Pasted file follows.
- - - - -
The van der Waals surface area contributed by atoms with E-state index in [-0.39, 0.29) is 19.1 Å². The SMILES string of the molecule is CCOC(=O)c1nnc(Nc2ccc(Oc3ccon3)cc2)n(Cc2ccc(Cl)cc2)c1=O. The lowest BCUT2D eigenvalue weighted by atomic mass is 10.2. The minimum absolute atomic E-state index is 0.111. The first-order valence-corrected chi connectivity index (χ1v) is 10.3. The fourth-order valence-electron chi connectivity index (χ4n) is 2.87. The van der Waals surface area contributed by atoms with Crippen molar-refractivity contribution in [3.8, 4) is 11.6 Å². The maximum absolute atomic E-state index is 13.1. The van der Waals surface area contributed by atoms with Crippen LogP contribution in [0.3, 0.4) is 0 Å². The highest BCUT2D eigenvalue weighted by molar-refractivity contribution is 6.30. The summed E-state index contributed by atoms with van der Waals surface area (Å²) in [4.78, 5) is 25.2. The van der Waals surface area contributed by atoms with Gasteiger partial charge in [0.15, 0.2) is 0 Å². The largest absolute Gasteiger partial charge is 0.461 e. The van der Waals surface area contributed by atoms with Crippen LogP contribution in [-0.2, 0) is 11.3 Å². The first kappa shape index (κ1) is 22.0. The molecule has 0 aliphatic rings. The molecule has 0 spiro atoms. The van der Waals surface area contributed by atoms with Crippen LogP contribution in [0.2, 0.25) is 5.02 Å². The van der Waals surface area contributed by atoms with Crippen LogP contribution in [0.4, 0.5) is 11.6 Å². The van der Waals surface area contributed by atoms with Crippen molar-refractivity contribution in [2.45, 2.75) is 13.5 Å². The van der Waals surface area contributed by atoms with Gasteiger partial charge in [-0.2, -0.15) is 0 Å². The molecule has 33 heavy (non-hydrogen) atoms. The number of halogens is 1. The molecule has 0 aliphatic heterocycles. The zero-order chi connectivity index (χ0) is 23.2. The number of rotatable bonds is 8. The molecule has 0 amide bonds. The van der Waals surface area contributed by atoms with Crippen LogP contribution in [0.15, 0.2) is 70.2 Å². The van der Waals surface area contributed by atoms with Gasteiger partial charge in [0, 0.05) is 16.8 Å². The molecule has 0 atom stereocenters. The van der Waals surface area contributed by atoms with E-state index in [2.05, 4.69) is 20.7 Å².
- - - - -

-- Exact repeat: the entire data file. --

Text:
The van der Waals surface area contributed by atoms with E-state index in [-0.39, 0.29) is 19.1 Å². The SMILES string of the molecule is CCOC(=O)c1nnc(Nc2ccc(Oc3ccon3)cc2)n(Cc2ccc(Cl)cc2)c1=O. The lowest BCUT2D eigenvalue weighted by atomic mass is 10.2. The minimum absolute atomic E-state index is 0.111. The first-order valence-corrected chi connectivity index (χ1v) is 10.3. The fourth-order valence-electron chi connectivity index (χ4n) is 2.87. The van der Waals surface area contributed by atoms with Crippen molar-refractivity contribution in [3.8, 4) is 11.6 Å². The maximum absolute atomic E-state index is 13.1. The van der Waals surface area contributed by atoms with Crippen LogP contribution in [0.3, 0.4) is 0 Å². The highest BCUT2D eigenvalue weighted by molar-refractivity contribution is 6.30. The summed E-state index contributed by atoms with van der Waals surface area (Å²) in [4.78, 5) is 25.2. The van der Waals surface area contributed by atoms with Gasteiger partial charge in [0.15, 0.2) is 0 Å². The largest absolute Gasteiger partial charge is 0.461 e. The van der Waals surface area contributed by atoms with Crippen LogP contribution in [-0.2, 0) is 11.3 Å². The first kappa shape index (κ1) is 22.0. The molecule has 0 aliphatic rings. The molecule has 0 spiro atoms. The van der Waals surface area contributed by atoms with Crippen LogP contribution in [0.2, 0.25) is 5.02 Å². The van der Waals surface area contributed by atoms with Crippen LogP contribution in [0.4, 0.5) is 11.6 Å². The van der Waals surface area contributed by atoms with Crippen molar-refractivity contribution in [2.45, 2.75) is 13.5 Å². The van der Waals surface area contributed by atoms with Gasteiger partial charge in [-0.2, -0.15) is 0 Å². The molecule has 33 heavy (non-hydrogen) atoms. The number of halogens is 1. The molecule has 0 aliphatic heterocycles. The zero-order chi connectivity index (χ0) is 23.2. The number of rotatable bonds is 8. The molecule has 0 amide bonds. The van der Waals surface area contributed by atoms with Crippen LogP contribution in [0.15, 0.2) is 70.2 Å². The van der Waals surface area contributed by atoms with Gasteiger partial charge in [0, 0.05) is 16.8 Å². The molecule has 0 atom stereocenters. The van der Waals surface area contributed by atoms with E-state index in [2.05, 4.69) is 20.7 Å².